Vietnam to Host Golf Event
It's an unlikely sight in the communist country where the average annual income still hovers around $420, and a monthly wage often wouldn't cover greens fees.
For access and economic reasons, sports like soccer and badminton usually reign.
Vietnam will host the inaugural Carlsberg Masters 2004 Vietnam tournament this week, an unmistakable sign of emerging wealth in a country that no longer wants to be known for war and isolation.
'I think that the staging of the tournament fits in well with the development of the country,' said Lars Holden, general manager of Chi Linh Star Golf & Country Club, about 50 miles outside the capital of Hanoi, where the tournament will be held.
'We're probably five years ahead of when most people say this event should be played. But for me, I want this event to kick start mega interest in golf in Vietnam.'
Golf was first introduced to the country in 1922 at the Central Highlands' resort town of Dalat, where the French colonialists built an 18-hole course. Vietnam's last emperor played there in the cool mountain air as did French military officers and later the Americans.
But after Ho Chi Minh's revolutionary army ousted the French in 1954, the country endured years of hardship and poverty during the Vietnam War. The Dalat course escaped virtually unscathed, but fell into disrepair when it was abandoned after the communists reunified the country in 1975. It wasn't reopened for nearly 20 years.
Since the war ended, Vietnam has been struggling to find its place in the world. But over the past decade, it has opened its doors widely to foreign investors while gradually moving toward a market economy. As a result, many golfers teeing off on Vietnam's nine courses today are Japanese or South Korean business people, but unprecedented economic growth has spurred an increasing interest among Vietnamese players as well.
Hanoi native Nguyen Thai Duong, 18, is one. He began golfing just four years ago with his father and now dreams of becoming Vietnam's version of Tiger Woods - or at least the first player in his country to go professional.
After training in Malaysia, Australia and the United States, Duong hopes to have a strong showing at the Carlsberg Masters. But he'll have his work cut out for him as 1995 U.S. Open champion Corey Pavin and 142 others compete for the $200,000 purse during the 19th leg of the Asian Tour.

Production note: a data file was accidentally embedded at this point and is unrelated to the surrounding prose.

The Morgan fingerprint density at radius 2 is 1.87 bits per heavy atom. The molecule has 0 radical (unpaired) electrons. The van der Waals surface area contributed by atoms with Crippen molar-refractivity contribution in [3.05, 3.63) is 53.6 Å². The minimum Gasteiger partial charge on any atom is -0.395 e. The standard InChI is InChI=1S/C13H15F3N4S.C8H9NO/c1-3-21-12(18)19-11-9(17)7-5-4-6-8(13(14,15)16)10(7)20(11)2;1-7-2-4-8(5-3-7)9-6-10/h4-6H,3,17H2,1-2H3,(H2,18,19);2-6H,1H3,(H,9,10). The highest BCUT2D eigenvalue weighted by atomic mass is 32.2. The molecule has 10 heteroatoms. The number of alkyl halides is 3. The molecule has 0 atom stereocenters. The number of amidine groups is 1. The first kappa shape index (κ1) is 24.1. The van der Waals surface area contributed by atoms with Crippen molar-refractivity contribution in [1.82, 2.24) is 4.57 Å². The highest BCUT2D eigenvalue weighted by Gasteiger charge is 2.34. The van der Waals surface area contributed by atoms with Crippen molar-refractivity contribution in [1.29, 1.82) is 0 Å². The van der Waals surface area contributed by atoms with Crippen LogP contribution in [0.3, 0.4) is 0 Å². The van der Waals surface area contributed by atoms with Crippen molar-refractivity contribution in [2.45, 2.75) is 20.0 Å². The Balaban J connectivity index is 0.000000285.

'I think I have to practice every day seven or eight hours a day for two or three years' to turn professional, said Duong, who recently graduated from high school and hopes to go to college in the United States to further advance his game.
'Golf is very new and not popular in Vietnam. Not many people are watching it,' he said. 'The tournament is a big deal to Vietnam's economy and also because Vietnam is changing on a lot of levels - especially golf.'
Duong is among a handful of young, aspiring Vietnamese players who want to see the game take off as it has in other Southeast Asian countries like Thailand. But despite increasing wealth, the gap between rich and poor remains wide - keeping most ordinary Vietnamese from even dreaming about swinging a club.
'Golf is still seen as a selected sport. It's not like football where they can grab a ball and find a little piece of concrete out in the street and kick it around and become superstars,' Holden said. 'It's so expensive that a monthly wage wouldn't get you a game of golf, and it makes it tough.'
Still, the Chi Linh course opened in August and already has more than 900 members, most of whom are wealthy Vietnamese businessmen and government officials. The Vietnamese-owned course - which will add 18 more holes, 300 houses and a hotel - is estimated to cost $40 million when it's completed in 2006.
About a half dozen other new courses are expected to open in Vietnam over the next five years, and Holden is hopeful more exposure will lead to tougher competition, lower costs and ultimately more local and foreign players.
'We're trying to really get out there and grab the attention of the golfing community and show them that Vietnam is a destination to come to,' he said. 'Instead of going to Bangkok or going to Malaysia, come and try Vietnam.'
Copyright 2004 Associated Press. All rights reserved. This material may not be published, broadcast, rewritten or redistributed.
Watch: Moore does impressions of Tiger, Poults, Bubba
Conor Moore is known for his impressions of golfers, and he is back with a new video just in time for The Open.
Moore even got the thumbs up from Ian Poulter.
This is hilarious..— Ian Poulter (@IanJamesPoulter) July 16, 2018
Johnson begins Open week as 12/1 betting favorite